Integration Can Be A Four Letter Word
First, lets define what I mean by BPO integration. For BPO providers this is simply the collection of interfaces needed to achieve their clients intended outcomes. But hold on there, if you think Im referring merely to whether a BPO provider gets your organizations customer data by FTP or tape, thats just part of the concern. I maintain theres a lot more wrapped up in BPO integration that providers need to recognize, understand and deliver.
Now, lets take a look at the problem. This is by no means an exhaustive list, but I see many of todays integration issues spawned by the realities and challenges listed below:
Shifting Landscape: The expectations from, and requirements for, BPO providers have evolved rapidly in last few years. Those variables include the number and complexity of business functions, the level of integration (both to the providers clients and internally to the provider), and timing requirements to name just a few.
Ready, Fire, Aim!: BPO providers tend to leverage an existing infrastructure to provide services, but too often that infrastructure isnt suited to the new realities of the afore-mentioned shifting landscape. For example, ad-hoc data integration using custom programming might work for fewer clients or less business complexity but likely wont scale well in terms of costs or service when these dynamics increase. Additionally, many providers will integrate using approaches they already understand in scenarios that are instead better served by different methods.
You Wanna See What?: Too many BPO providers have costly mechanisms, limited scope or in some case no ability to instrument their integration and processing frameworks end-to-end. Whether its data quality, process effectiveness, information security or audit and regulatory compliance, providers will be pushed to improve in these areas more rapidly.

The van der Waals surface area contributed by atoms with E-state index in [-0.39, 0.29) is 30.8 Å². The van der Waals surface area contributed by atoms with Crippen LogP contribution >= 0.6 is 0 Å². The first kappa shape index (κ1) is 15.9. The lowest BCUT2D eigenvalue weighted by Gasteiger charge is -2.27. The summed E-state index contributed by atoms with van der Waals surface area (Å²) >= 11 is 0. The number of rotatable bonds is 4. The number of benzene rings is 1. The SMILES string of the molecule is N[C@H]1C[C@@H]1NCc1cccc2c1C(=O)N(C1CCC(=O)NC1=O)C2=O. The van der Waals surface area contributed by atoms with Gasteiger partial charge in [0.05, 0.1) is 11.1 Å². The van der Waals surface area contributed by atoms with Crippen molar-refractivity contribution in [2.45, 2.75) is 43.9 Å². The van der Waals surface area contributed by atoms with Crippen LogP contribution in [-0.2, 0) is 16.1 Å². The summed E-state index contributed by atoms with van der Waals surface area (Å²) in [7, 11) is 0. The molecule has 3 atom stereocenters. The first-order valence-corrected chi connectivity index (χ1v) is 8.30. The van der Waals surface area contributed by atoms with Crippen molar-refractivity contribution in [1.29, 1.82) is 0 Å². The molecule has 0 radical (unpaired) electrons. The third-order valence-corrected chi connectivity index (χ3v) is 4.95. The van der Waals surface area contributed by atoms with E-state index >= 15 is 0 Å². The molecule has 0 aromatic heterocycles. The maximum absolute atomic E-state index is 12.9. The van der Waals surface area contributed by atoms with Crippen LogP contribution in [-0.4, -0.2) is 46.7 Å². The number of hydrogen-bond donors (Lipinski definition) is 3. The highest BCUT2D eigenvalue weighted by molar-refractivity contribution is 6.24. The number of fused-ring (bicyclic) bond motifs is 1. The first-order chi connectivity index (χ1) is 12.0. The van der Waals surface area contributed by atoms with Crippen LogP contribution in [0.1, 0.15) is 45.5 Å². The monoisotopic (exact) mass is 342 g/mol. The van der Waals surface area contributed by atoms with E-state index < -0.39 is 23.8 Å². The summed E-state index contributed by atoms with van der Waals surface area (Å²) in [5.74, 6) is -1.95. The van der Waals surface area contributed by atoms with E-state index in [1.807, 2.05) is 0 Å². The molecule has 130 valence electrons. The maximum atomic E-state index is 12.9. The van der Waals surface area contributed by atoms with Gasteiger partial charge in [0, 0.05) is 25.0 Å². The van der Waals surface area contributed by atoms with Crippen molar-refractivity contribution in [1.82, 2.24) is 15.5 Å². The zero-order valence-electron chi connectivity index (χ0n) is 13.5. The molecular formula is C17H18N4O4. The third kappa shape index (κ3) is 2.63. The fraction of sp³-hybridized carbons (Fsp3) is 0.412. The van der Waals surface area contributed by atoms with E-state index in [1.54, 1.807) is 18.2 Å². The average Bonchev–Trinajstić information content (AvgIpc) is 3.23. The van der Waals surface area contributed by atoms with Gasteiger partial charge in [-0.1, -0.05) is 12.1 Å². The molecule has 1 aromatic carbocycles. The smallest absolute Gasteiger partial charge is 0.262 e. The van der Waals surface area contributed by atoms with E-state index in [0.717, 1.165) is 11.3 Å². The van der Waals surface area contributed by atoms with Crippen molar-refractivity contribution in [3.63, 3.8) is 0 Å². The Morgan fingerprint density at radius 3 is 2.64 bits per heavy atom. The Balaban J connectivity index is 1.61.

As a simple example, I know a business owner who tried to acquire some new computing equipment. The owner worked with a technology supplier to open a preferred business line of credit and configure a computing environment with some additional peripherals, then charged it to his new line of credit. He then paid his credit line promptly as stipulated in his no interest agreement.
Sounds simple enough, right? Unfortunately, it seems the additional peripherals were sourced from a different line of business internal to the supplier, somehow the business owners payment wasnt applied correctly, and he got a call from the suppliers collections department.
In short, the business owner had to spend over four hours resolving the issue, working with the suppliers preferred business contact center and their collections department. Both of these entities were outsourced to different BPO providers, and the business owner learned that neither entity was able to share data or process status with the other. The owner even contacted his dedicated account representative at the technology supplier for help, leading to the account rep becoming similarly befuddled by two departments who seemed to be able to share only the same space-time continuum.